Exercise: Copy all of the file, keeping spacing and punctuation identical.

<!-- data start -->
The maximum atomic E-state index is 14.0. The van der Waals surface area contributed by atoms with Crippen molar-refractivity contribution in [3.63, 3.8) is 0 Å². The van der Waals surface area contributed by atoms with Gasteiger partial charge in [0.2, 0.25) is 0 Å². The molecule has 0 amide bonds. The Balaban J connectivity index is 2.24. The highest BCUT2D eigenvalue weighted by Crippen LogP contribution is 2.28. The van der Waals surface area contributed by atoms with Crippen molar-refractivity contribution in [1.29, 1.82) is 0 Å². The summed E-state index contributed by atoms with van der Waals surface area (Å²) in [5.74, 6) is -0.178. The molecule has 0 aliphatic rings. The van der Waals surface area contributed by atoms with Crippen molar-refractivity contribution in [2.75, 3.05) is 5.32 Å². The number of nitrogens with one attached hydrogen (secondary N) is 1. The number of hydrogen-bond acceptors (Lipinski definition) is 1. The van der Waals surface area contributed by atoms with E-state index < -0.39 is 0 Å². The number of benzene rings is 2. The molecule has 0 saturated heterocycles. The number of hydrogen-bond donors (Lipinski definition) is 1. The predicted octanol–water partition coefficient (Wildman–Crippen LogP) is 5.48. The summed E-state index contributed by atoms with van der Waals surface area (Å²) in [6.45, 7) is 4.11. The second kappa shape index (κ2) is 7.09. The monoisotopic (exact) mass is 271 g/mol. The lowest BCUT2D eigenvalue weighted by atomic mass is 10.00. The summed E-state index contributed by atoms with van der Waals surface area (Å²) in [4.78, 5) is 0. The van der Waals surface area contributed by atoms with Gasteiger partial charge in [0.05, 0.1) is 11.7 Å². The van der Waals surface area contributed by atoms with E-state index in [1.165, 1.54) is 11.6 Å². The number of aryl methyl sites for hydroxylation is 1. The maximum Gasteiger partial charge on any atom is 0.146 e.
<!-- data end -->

The maximum atomic E-state index is 14.0. The van der Waals surface area contributed by atoms with Crippen molar-refractivity contribution in [3.63, 3.8) is 0 Å². The van der Waals surface area contributed by atoms with Gasteiger partial charge in [0.2, 0.25) is 0 Å². The molecule has 0 amide bonds. The Balaban J connectivity index is 2.24. The highest BCUT2D eigenvalue weighted by Crippen LogP contribution is 2.28. The van der Waals surface area contributed by atoms with Crippen molar-refractivity contribution in [1.29, 1.82) is 0 Å². The summed E-state index contributed by atoms with van der Waals surface area (Å²) in [5.74, 6) is -0.178. The molecule has 0 aliphatic rings. The van der Waals surface area contributed by atoms with Crippen molar-refractivity contribution in [2.75, 3.05) is 5.32 Å². The number of nitrogens with one attached hydrogen (secondary N) is 1. The number of hydrogen-bond acceptors (Lipinski definition) is 1. The van der Waals surface area contributed by atoms with E-state index < -0.39 is 0 Å². The number of benzene rings is 2. The molecule has 0 saturated heterocycles. The number of hydrogen-bond donors (Lipinski definition) is 1. The predicted octanol–water partition coefficient (Wildman–Crippen LogP) is 5.48. The summed E-state index contributed by atoms with van der Waals surface area (Å²) in [6.45, 7) is 4.11. The second kappa shape index (κ2) is 7.09. The monoisotopic (exact) mass is 271 g/mol. The lowest BCUT2D eigenvalue weighted by atomic mass is 10.00. The summed E-state index contributed by atoms with van der Waals surface area (Å²) in [4.78, 5) is 0. The van der Waals surface area contributed by atoms with Gasteiger partial charge in [0.05, 0.1) is 11.7 Å². The van der Waals surface area contributed by atoms with E-state index in [1.165, 1.54) is 11.6 Å². The number of aryl methyl sites for hydroxylation is 1. The maximum Gasteiger partial charge on any atom is 0.146 e.